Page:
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April 20th, 2014

The all-devouring darkness.

I've been picking my way through Cormac McCarthy's Blood Meridian; or The Evening Redness in the West (1985), a much-ballyhooed (though after the fact) western or revisionist western based on the exploits of the Glanton Gang of scalphunters in Mexico (and in what would later become Arizona). Unfortunately, I've been picking through it on my Kindle Fire.

I say "unfortunately" because a distressing flaw with my Kindle, first evinced during my reading of the second book of David Wingrove's revised Chung Kuo series, Daylight on Iron Mountain, has been making itself manifest, to wit: my notes and highlights of Blood Meridian disappear. While I'm apparently able to switch from Blood Meridian to the Kindle's browser and then back to the book once, if I do it a second time, the notes and highlights that I made in my last reading session vanish. I've had to redo my notes and highlights roughly half a dozen times.

This phenomenon is not exactly improving my opinion of Blood Meridian. As it is....

I'm not immune to the charms (such as they are) of postmodernism or textual experimentation. (If I were, I'd have to forswear my intention to someday read Laurence Sterne's Tristram Shandy.) However, McCarthy's arbitrary adherence to the rules of English punctuation, specifically of the capitalization of proper nouns, is driving me absolutely doolalley. Within a sentence, or even within the same sentence, one finds "indian," with a lower-case "i," and "Mexican," with an upper-case "m." Other times, one sees "mexican," with a lower-case "m," or "apache," with a lower-case "a" (and this does not refer to Caucasian street urchins in London or Paris, as one might find in stories written or set in the 19th century). If McCarthy had a rationale for his use of capitalization, I'm afraid I'm too dim to discern it.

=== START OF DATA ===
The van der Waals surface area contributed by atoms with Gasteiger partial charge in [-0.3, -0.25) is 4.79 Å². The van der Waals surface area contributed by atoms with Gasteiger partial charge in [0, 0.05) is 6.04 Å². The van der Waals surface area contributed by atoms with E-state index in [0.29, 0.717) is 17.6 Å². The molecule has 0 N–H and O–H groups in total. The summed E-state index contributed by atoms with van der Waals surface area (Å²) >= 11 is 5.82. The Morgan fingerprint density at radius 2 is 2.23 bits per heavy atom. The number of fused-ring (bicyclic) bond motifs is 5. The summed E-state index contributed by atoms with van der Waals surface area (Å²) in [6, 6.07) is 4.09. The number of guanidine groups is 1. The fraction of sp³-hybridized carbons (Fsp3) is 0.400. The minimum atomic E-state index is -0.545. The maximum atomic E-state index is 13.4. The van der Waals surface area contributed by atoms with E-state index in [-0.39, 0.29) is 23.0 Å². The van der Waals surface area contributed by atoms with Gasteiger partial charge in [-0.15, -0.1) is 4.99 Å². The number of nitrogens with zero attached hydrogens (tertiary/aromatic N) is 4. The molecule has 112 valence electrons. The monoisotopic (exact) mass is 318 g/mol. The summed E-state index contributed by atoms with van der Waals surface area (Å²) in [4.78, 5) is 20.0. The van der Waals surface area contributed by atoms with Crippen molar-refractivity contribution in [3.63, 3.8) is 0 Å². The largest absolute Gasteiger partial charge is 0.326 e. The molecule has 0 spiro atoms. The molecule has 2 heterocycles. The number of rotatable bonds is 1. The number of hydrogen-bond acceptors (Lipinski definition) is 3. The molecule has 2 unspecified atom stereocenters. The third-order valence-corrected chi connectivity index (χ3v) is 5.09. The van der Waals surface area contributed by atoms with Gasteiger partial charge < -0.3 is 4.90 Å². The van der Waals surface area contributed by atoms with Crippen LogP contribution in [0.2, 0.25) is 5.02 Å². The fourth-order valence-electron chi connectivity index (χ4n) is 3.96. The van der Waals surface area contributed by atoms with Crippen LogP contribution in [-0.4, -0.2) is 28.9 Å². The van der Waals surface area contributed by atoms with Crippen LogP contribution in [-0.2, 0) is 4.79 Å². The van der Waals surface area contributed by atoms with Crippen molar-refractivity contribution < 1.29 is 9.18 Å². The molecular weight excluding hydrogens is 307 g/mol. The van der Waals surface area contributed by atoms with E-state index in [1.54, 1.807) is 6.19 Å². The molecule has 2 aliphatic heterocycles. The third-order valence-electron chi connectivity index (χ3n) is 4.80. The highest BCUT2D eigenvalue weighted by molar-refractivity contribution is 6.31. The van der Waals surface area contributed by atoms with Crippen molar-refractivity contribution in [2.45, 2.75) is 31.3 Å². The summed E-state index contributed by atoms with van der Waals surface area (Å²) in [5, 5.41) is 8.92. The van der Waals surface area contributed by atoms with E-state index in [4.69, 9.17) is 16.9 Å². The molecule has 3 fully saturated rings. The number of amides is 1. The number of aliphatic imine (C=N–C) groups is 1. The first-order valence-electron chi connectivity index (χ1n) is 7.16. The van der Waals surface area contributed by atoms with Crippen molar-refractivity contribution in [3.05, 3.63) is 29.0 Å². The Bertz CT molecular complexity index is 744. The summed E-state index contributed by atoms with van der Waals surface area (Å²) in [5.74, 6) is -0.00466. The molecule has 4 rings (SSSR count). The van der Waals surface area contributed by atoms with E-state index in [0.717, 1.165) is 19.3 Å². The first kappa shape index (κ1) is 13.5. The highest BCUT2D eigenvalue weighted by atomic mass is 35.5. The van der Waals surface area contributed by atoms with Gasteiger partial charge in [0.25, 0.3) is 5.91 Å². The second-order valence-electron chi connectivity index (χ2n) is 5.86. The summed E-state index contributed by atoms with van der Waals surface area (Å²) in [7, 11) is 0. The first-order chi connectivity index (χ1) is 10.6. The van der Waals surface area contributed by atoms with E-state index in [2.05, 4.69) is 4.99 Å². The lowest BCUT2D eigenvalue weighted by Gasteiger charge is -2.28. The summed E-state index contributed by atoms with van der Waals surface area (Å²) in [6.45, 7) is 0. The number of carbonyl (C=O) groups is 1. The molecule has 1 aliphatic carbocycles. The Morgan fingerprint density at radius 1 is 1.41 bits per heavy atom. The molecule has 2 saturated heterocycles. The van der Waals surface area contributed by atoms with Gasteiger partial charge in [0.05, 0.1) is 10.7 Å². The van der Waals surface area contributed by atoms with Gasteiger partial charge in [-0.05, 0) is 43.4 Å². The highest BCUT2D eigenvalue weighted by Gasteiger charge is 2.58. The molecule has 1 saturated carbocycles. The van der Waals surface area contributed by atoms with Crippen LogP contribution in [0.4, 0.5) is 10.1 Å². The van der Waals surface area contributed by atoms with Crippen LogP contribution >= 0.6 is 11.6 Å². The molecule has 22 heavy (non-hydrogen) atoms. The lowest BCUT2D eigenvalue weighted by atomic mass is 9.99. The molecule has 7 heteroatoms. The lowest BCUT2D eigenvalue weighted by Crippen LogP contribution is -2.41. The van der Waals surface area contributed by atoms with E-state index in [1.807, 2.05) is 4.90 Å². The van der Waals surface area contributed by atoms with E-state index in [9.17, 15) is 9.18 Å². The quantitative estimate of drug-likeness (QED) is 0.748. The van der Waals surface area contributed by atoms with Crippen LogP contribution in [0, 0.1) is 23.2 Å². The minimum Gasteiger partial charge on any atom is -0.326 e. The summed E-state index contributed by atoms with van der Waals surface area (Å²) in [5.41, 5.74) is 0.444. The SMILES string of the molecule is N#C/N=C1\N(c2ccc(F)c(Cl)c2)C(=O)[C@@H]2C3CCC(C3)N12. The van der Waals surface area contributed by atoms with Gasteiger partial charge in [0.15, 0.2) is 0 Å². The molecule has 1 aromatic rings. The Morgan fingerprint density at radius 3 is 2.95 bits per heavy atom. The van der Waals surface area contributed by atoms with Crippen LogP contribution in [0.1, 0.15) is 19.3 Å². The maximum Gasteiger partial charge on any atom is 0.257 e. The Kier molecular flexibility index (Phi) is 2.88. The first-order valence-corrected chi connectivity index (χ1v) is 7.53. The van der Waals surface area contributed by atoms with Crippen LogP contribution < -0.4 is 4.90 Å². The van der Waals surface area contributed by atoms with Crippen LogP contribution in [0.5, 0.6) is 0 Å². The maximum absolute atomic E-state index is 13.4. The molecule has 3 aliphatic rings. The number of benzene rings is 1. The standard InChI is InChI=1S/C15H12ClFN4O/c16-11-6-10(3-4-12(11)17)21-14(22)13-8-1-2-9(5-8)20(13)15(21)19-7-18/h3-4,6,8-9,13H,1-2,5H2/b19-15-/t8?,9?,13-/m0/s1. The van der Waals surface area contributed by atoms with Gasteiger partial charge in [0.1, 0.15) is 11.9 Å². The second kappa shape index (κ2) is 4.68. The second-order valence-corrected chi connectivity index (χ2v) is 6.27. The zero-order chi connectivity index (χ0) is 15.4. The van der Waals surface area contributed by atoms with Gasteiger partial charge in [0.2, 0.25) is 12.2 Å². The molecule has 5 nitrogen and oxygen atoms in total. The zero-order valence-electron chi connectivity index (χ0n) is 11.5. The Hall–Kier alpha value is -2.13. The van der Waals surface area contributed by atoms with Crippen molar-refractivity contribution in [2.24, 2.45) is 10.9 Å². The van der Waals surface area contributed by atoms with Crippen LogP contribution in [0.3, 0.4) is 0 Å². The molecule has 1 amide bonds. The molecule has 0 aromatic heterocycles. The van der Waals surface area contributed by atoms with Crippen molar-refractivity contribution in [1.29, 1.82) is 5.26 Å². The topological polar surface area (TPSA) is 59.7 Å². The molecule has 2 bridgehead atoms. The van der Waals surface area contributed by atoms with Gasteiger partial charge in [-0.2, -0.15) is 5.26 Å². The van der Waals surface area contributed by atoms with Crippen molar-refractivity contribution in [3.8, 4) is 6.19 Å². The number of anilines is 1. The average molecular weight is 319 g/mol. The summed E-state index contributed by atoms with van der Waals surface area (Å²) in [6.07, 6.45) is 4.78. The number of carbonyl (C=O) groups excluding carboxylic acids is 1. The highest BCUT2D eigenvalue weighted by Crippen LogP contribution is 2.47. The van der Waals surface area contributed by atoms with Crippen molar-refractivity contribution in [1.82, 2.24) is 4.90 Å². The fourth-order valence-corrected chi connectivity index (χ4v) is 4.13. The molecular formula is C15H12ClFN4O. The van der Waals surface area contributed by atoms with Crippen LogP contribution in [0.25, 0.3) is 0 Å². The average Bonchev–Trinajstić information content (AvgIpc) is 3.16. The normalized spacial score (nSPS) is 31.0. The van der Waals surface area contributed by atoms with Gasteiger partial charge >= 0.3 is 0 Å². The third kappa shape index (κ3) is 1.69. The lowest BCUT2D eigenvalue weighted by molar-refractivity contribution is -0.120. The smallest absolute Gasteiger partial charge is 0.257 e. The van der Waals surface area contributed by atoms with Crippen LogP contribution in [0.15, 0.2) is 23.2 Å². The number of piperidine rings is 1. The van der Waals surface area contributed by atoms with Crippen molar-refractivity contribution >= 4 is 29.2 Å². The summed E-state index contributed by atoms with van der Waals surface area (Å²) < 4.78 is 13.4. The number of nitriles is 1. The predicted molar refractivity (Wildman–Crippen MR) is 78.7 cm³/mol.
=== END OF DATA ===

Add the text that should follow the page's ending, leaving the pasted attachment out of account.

McCarthy's prose in Blood Meridian has some bravura flourishes, as one might expect from his reputation; however, said flourishes are beginning to pall, as they become ever more self-conscious, to say nothing of pretentious and ostentatious. (If I never read another passage alluding to the primordial darkness through which an ape-like man must make his way, I'll not be sorry; unfortunately, I'm only in the midst of Chapter XII, so I fear I've at least another couple hundred pages of such codswallop to bear.)

McCarthy does have a facility for describing horrific violence; however, constant repetition diminishes the effect, and, with almost no characterization, it's demmed difficult to give a toss about the victims (or the perpetrators). And with characterization all but wholly absent, and with McCarthy's "more Leonard than Elmore Leonard" penchant for minimal identification of speakers (to say nothing of McCarthy's eschewing of quotation marks; at least Leonard didn't go that far), it's also demmed difficult to figure out who's talking at any given point, or, more importantly, to care.

Also not looking forward to encountering, in print (as opposed to, say, in the film adaptation of No Country For Old Men or in McCarthy's first produced screenplay, The Counselor), McCarthy's penchant for ending things in media res. But I suppose I'll soldier on, as long as my Kindle lets me.


The supreme space lord who will now DEST
The Feckless Wonder

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